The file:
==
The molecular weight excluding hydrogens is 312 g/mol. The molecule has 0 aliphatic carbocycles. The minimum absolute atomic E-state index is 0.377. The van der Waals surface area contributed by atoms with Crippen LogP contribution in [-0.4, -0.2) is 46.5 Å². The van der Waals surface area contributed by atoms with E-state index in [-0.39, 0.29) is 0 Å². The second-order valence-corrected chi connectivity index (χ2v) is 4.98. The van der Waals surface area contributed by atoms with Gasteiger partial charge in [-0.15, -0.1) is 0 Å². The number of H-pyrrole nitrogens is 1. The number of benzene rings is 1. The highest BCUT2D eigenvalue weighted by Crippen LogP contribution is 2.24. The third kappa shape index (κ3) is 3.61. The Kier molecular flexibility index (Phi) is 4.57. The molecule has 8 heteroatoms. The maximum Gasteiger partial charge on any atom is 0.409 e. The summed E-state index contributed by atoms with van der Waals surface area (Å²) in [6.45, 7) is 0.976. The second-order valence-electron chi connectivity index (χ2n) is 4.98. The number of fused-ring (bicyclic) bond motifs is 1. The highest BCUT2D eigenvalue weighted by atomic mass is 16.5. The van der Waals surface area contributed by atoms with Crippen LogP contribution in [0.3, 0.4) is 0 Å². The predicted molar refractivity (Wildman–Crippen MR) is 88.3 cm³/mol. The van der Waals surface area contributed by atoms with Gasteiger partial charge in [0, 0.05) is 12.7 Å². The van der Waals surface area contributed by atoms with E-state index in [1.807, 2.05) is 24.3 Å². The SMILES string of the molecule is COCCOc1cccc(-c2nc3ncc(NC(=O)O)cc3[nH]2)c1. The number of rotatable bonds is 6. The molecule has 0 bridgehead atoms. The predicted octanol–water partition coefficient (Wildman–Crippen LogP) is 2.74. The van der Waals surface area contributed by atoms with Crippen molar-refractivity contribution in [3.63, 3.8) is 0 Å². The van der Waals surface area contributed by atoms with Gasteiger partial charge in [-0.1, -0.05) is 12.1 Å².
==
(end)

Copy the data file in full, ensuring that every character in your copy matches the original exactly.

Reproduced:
The molecular weight excluding hydrogens is 312 g/mol. The molecule has 0 aliphatic carbocycles. The minimum absolute atomic E-state index is 0.377. The van der Waals surface area contributed by atoms with Crippen LogP contribution in [-0.4, -0.2) is 46.5 Å². The van der Waals surface area contributed by atoms with E-state index in [-0.39, 0.29) is 0 Å². The second-order valence-corrected chi connectivity index (χ2v) is 4.98. The van der Waals surface area contributed by atoms with Gasteiger partial charge in [-0.15, -0.1) is 0 Å². The number of H-pyrrole nitrogens is 1. The number of benzene rings is 1. The highest BCUT2D eigenvalue weighted by Crippen LogP contribution is 2.24. The third kappa shape index (κ3) is 3.61. The Kier molecular flexibility index (Phi) is 4.57. The molecule has 8 heteroatoms. The maximum Gasteiger partial charge on any atom is 0.409 e. The summed E-state index contributed by atoms with van der Waals surface area (Å²) in [6.45, 7) is 0.976. The second-order valence-electron chi connectivity index (χ2n) is 4.98. The number of fused-ring (bicyclic) bond motifs is 1. The highest BCUT2D eigenvalue weighted by atomic mass is 16.5. The van der Waals surface area contributed by atoms with Crippen LogP contribution in [0.3, 0.4) is 0 Å². The predicted molar refractivity (Wildman–Crippen MR) is 88.3 cm³/mol. The van der Waals surface area contributed by atoms with Gasteiger partial charge in [0, 0.05) is 12.7 Å². The van der Waals surface area contributed by atoms with E-state index in [1.807, 2.05) is 24.3 Å². The SMILES string of the molecule is COCCOc1cccc(-c2nc3ncc(NC(=O)O)cc3[nH]2)c1. The number of rotatable bonds is 6. The molecule has 0 bridgehead atoms. The predicted octanol–water partition coefficient (Wildman–Crippen LogP) is 2.74. The van der Waals surface area contributed by atoms with Crippen molar-refractivity contribution in [3.63, 3.8) is 0 Å². The van der Waals surface area contributed by atoms with Gasteiger partial charge in [-0.1, -0.05) is 12.1 Å².